(Toronto—January 19, 2010) The Ontario College of Art & Design (OCAD) and Toronto Community Housing, with Toronto Mayor David Miller, today announced a new partnership aimed at promoting accessible, inclusive design in social housing buildings while enriching student experience in applied design research.
As Ontario’s public sector gears up for forthcoming legislation aimed at transforming the province into a fully accessible society through the Accessibility for Ontarians with Disabilities Act (AODA), OCAD and Toronto Community Housing have come together to research strategies for addressing accessibility in the social housing context.
This partnership is an important step towards improving access for Toronto Community Housing residents while engaging young designers with the principles of universal/inclusive design, a field with immeasurable growth opportunities.
“The City of Toronto is committed to making the physical environment of our city accessible for all Torontonians, including the tenants living in social housing,” said Mayor David Miller. “This partnership is a great example of how public sector institutions can partner with leading thinkers and institutions to develop creative solutions around important issues like accessibility. I applaud OCAD and Toronto Community Housing for creating this innovative partnership that will serve as a model for future design initiatives in Toronto.”
“This is a mutually beneficial partnership,” explains OCAD President Sara Diamond. “OCAD and Toronto Community Housing will collaborate in projects that will provide our undergraduate and graduate students with rich opportunities in applied design research, specifically in the areas of inclusive/universal design strategies and processes. The outcomes of this research could be used to develop strategies for implementing accessible design in the public housing context, which will benefit Toronto Community Housing’s stakeholders.”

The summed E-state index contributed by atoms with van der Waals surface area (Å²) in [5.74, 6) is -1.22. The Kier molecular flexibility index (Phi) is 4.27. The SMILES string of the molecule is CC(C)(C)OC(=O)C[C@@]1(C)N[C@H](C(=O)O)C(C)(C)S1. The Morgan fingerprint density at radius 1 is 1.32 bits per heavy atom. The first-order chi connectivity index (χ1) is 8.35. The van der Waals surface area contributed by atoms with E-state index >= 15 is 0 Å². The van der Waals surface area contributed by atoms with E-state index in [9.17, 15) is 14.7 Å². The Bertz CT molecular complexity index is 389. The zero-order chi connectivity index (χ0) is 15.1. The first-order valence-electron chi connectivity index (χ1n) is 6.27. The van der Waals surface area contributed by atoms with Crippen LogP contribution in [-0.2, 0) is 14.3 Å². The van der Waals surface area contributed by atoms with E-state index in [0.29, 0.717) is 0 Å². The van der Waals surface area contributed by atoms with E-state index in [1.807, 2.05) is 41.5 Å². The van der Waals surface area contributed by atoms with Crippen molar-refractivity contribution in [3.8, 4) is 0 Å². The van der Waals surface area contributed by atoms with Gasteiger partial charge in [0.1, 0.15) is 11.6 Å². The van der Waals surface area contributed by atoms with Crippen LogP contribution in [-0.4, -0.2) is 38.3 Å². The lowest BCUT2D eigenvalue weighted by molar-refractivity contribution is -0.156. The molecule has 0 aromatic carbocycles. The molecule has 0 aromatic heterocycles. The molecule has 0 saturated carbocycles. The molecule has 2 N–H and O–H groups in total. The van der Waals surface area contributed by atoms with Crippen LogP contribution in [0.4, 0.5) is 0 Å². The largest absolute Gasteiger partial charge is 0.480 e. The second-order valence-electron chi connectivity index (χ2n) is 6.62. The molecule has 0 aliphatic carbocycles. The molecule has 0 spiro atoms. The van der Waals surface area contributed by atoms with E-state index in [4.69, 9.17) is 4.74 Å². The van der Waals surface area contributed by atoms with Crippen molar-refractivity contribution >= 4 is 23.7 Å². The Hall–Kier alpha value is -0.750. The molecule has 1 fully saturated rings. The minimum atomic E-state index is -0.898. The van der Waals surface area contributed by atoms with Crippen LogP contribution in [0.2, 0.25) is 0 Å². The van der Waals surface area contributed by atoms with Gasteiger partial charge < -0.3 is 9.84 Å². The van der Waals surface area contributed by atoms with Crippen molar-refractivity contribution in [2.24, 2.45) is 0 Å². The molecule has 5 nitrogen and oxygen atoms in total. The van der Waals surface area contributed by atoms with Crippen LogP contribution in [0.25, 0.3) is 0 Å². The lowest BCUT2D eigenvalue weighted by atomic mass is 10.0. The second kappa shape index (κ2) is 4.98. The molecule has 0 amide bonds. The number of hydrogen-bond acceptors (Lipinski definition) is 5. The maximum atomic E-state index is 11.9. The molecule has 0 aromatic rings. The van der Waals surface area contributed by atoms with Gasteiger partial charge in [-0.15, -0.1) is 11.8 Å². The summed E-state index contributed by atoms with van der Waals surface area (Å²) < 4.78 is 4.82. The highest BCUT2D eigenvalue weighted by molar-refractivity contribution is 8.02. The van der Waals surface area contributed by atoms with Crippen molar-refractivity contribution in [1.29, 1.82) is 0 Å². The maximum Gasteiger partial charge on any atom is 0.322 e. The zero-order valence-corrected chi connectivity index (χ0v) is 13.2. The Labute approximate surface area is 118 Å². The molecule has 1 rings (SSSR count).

“This research partnership will move Toronto Community Housing closer to a future in which all tenants and staff, including those with disabilities, are able to fully participate in all aspects of community life,” said Keiko Nakamura, Acting CEO of Toronto Community Housing. “Building great neighbourhoods isn’t something that happens in a vacuum. We count on our partners to help us deliver on our commitment to creating safe and healthy communities.”
OCAD students will engage in this applied research using an existing Toronto Community Housing building as a case study. The research will focus on 275 Shuter Street in the Moss Park community. Students will work to capture data and information about how residents and users engage with the facility, and use the facility to test a variety of inclusive design strategies.
Building on the support that will come from OCAD’s existing expertise in inclusive design, the partnership will engage a rich complement of academic and professional advisors and research consultants from Canada and the United States and invite them to share their expertise on specific projects.
Toronto Community Housing will also form an advisory group of tenants and staff and host sessions at the building to give tenants the opportunity to provide input.
“Our goal is to build a foundation of research that will be critical in meeting the requirements of the AODA legislation, and will help lead new innovation to meet Ontario’s goal to become a fully accessible society,” said Diamond.
About Toronto Community Housing
Toronto Community Housing (www.torontohousing.ca) is Canada’s largest social housing provider and home to more than 164,000 tenants with low and moderate incomes – about six per cent of the City of Toronto’s population. Toronto Community Housing employs 1,400 staff in a broad range of jobs who deliver its mandate to provide quality housing and build great neighbourhoods. Toronto Community Housing is one of Canada’s 2009 Top 100 Employers.
About the Ontario College of Art & Design (OCAD)
The Ontario College of Art & Design (www.ocad.ca) is Canada’s “university of the imagination.” OCAD is dedicated to art and design education, practice and research and to knowledge and invention across a wide range of disciplines. The university is building on its traditional, studio-based strengths, adding new approaches to learning that champion cross-disciplinarity, collaboration and the integration of emerging technologies. In the Age of Imagination, OCAD community members will be uniquely qualified to act as catalysts for the next advances in culture, technology and quality of life for all Canadians.
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